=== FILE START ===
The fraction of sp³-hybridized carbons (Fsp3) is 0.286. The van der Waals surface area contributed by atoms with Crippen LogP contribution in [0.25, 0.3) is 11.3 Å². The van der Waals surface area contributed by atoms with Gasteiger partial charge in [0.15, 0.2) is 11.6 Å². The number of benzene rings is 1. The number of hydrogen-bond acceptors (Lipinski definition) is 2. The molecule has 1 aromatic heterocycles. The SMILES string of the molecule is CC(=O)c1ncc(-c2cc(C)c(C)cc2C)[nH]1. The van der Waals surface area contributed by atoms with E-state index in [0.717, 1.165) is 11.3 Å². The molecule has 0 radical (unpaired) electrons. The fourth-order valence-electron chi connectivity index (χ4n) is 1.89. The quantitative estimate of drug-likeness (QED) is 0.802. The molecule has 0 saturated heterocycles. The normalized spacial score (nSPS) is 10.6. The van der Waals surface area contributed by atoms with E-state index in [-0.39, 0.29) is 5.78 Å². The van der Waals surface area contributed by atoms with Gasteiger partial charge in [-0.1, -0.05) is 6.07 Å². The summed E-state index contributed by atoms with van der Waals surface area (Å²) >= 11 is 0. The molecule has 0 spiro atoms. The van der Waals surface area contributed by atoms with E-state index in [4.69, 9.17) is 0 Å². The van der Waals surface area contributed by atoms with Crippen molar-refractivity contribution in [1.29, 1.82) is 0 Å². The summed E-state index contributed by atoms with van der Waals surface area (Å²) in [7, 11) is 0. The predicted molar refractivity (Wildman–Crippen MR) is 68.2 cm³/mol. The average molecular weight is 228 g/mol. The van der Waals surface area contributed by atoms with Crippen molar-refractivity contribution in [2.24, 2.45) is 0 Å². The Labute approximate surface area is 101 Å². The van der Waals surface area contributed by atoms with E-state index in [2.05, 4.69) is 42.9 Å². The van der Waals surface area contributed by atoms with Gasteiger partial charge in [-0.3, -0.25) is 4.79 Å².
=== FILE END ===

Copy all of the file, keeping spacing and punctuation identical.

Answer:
The fraction of sp³-hybridized carbons (Fsp3) is 0.286. The van der Waals surface area contributed by atoms with Crippen LogP contribution in [0.25, 0.3) is 11.3 Å². The van der Waals surface area contributed by atoms with Gasteiger partial charge in [0.15, 0.2) is 11.6 Å². The number of benzene rings is 1. The number of hydrogen-bond acceptors (Lipinski definition) is 2. The molecule has 1 aromatic heterocycles. The SMILES string of the molecule is CC(=O)c1ncc(-c2cc(C)c(C)cc2C)[nH]1. The van der Waals surface area contributed by atoms with E-state index in [0.717, 1.165) is 11.3 Å². The molecule has 0 radical (unpaired) electrons. The fourth-order valence-electron chi connectivity index (χ4n) is 1.89. The quantitative estimate of drug-likeness (QED) is 0.802. The molecule has 0 saturated heterocycles. The normalized spacial score (nSPS) is 10.6. The van der Waals surface area contributed by atoms with E-state index in [-0.39, 0.29) is 5.78 Å². The van der Waals surface area contributed by atoms with Gasteiger partial charge in [-0.1, -0.05) is 6.07 Å². The summed E-state index contributed by atoms with van der Waals surface area (Å²) >= 11 is 0. The molecule has 0 spiro atoms. The van der Waals surface area contributed by atoms with E-state index in [4.69, 9.17) is 0 Å². The van der Waals surface area contributed by atoms with Crippen molar-refractivity contribution in [1.29, 1.82) is 0 Å². The summed E-state index contributed by atoms with van der Waals surface area (Å²) in [7, 11) is 0. The predicted molar refractivity (Wildman–Crippen MR) is 68.2 cm³/mol. The average molecular weight is 228 g/mol. The van der Waals surface area contributed by atoms with Crippen molar-refractivity contribution in [2.24, 2.45) is 0 Å². The Labute approximate surface area is 101 Å². The van der Waals surface area contributed by atoms with E-state index in [2.05, 4.69) is 42.9 Å². The van der Waals surface area contributed by atoms with Gasteiger partial charge in [-0.3, -0.25) is 4.79 Å².